Rain bands from fast-moving Hurricane Nate lashed southeast Louisiana on Saturday afternoon as the storm headed for an evening landfall and residents in vulnerable, low-lying areas fled.
NEW ORLEANS — Rain bands from fast-moving Hurricane Nate lashed southeast Louisiana on Saturday afternoon as the storm headed for an evening landfall and residents in vulnerable, low-lying areas fled.
"It's coming," Larry Bertron said as he and his wife Kimberlee prepared to leave their home in the Braithwaite community of vulnerable Plaquemines Parish.
Hurricane veterans, they lost one home in south Louisiana to Hurricane Katrina in 2005 and were preparing to leave the home they rebuilt after Hurricane Isaac in 2012. Many of the houses around theirs remain abandoned and blighted from Isaac.
"This will be it," said Bertron, who complained that local officials haven't done enough to improve area levees. "If it floods again, this will be it. I can't live on promises."
Nate was located midday Saturday about 105 miles (170 kilometers) south of the mouth of the Mississippi River. It was still a Category 1 storm but was expected to reach Category 2 strength before making landfall. Nate killed at least 21 people after strafing Central America earlier in the week.
States of emergency were declared in Louisiana, Mississippi and Alabama; officials announced evacuation orders in low-lying areas and the opening of shelters for anyone who needs them. New Orleans residents fretted over a city drainage system in which weaknesses were revealed during summer flash floods.
Waterside sections of New Orleans, outside the city's levee system, were under an evacuation order. About 2,000 people were affected. But not everyone was complying.
Gabriel Black of New Orleans' Venetian Isles community sent his wife, a friend, and three dogs to a hotel in the city. Black stayed behind because an 81-year-old neighbor refused to leave.
"I know it sounds insane, but he has bad legs and he doesn't have anybody who can get to him," Black said.
Others nearby were staying as well. Nancy and Cleve Bell said their house is built so high off the ground that it stayed dry in the floods after Hurricane Katrina. Nancy Bell said they have a generator and plenty of supplies, and will be safe.
Anticipation of Nate's high winds, rain and storm surge prompted evacuations in the barrier island town of Grand Isle and the coastal town of Lafitte.
The vast majority of New Orleans residents were not under such an order. But a 7 p.m. curfew was declared for the city, whose fragile pumping and drainage system could face a major test once Nate strikes. System weaknesses - including the failure of some pumps and power-generating turbines - were exposed after an Aug. 5 deluge flooded homes and businesses in some sections of the city.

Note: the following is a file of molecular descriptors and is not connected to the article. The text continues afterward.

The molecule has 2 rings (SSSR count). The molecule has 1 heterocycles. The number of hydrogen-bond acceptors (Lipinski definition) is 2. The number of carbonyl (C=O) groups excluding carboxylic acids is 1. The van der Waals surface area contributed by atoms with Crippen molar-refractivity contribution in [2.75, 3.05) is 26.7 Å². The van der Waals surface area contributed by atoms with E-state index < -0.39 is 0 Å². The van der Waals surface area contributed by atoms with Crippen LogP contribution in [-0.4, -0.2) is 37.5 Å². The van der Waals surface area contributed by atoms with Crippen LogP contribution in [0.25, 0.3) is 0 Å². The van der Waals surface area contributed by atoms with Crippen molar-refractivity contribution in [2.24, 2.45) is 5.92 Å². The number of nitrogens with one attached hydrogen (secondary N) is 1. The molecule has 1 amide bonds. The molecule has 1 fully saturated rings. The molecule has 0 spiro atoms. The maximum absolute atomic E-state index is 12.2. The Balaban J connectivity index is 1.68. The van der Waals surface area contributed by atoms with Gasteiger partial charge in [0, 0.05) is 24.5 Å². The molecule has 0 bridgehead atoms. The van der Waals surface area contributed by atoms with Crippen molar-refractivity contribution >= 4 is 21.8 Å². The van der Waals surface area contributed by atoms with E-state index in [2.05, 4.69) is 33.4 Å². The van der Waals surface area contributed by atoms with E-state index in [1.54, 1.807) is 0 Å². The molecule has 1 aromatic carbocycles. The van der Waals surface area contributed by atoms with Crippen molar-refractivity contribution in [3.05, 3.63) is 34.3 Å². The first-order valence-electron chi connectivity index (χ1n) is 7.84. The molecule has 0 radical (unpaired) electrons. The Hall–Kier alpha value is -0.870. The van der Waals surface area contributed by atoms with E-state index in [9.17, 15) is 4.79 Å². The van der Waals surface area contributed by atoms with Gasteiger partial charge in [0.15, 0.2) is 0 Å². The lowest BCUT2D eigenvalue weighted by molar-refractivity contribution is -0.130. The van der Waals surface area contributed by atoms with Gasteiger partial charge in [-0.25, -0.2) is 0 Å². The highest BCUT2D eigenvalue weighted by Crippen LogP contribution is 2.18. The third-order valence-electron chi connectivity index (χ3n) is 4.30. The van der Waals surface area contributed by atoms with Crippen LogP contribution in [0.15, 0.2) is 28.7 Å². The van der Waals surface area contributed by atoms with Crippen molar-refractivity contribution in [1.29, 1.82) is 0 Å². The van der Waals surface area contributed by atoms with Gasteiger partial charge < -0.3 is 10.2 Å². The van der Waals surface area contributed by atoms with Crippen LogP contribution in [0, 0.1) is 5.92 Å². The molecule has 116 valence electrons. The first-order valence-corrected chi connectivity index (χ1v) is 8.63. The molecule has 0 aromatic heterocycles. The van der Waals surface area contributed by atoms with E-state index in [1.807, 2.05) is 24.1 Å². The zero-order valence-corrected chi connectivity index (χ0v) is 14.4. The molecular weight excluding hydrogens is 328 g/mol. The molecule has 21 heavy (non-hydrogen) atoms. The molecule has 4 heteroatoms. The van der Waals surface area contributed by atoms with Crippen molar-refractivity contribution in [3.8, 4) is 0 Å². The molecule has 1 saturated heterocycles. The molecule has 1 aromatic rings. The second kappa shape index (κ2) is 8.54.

New Orleans Mayor Mitch Landrieu said 109 of 120 pumps are functioning, which is 92 percent capacity. Some 26 backup generators were in place. Efforts to clean thousands of street catch basins have been stepped up, with vacuum trucks dispatched to various areas to suck out thick mud and debris.
Landrieu also said flood-prone underpasses would be blocked Saturday to keep motorists from driving into standing water.
"Right now this storm should not bring us anything that we're not prepared to handle," Landrieu said Saturday.
Forecaster said Nate could dump 3 to 6 inches (7 to 15 centimeters) of rain on the region — with isolated totals of up to 10 inches (25 centimeters).
Louisiana Gov. John Bel Edwards said he spoke with President Trump on Saturday morning. "He assured me that LA would have all the assistance we need as we prepare for #Nate," the governor posted on Twitter.
In Alabama, the Bankhead Tunnel - which passes under the Mobile River - was closed, with large doors and sandbags covering the entrances. On Dauphin Island — a barrier island south of Mobile — owners hauled boats out of the water. The major concern was the storm surge was projected to coincide with high tide. Shelters were being open for coastal residents.
Mississippi Gov. Phil Bryant declared a state of emergency in six southernmost counties. State officials warned storm surge was the biggest danger in that state's low-lying coastal areas, as well as high winds that could damage mobile homes. The Mississippi Emergency Management Agency announced the opening of shelters on the coast Saturday. Crews were lowering high masts that hold street lights along the coast to keep the lights from becoming projectiles in high winds.
The National Hurricane Center said a hurricane warning was in effect from Grand Isle, Louisiana, to the Alabama-Florida border and also for metropolitan New Orleans and nearby Lake Pontchartrain. Tropical storm warnings extended west of Grand Isle to Morgan City, Louisiana, and around Lake Maurepas and east of the Alabama-Florida border to the Okaloosa-Walton County line in the Florida Panhandle.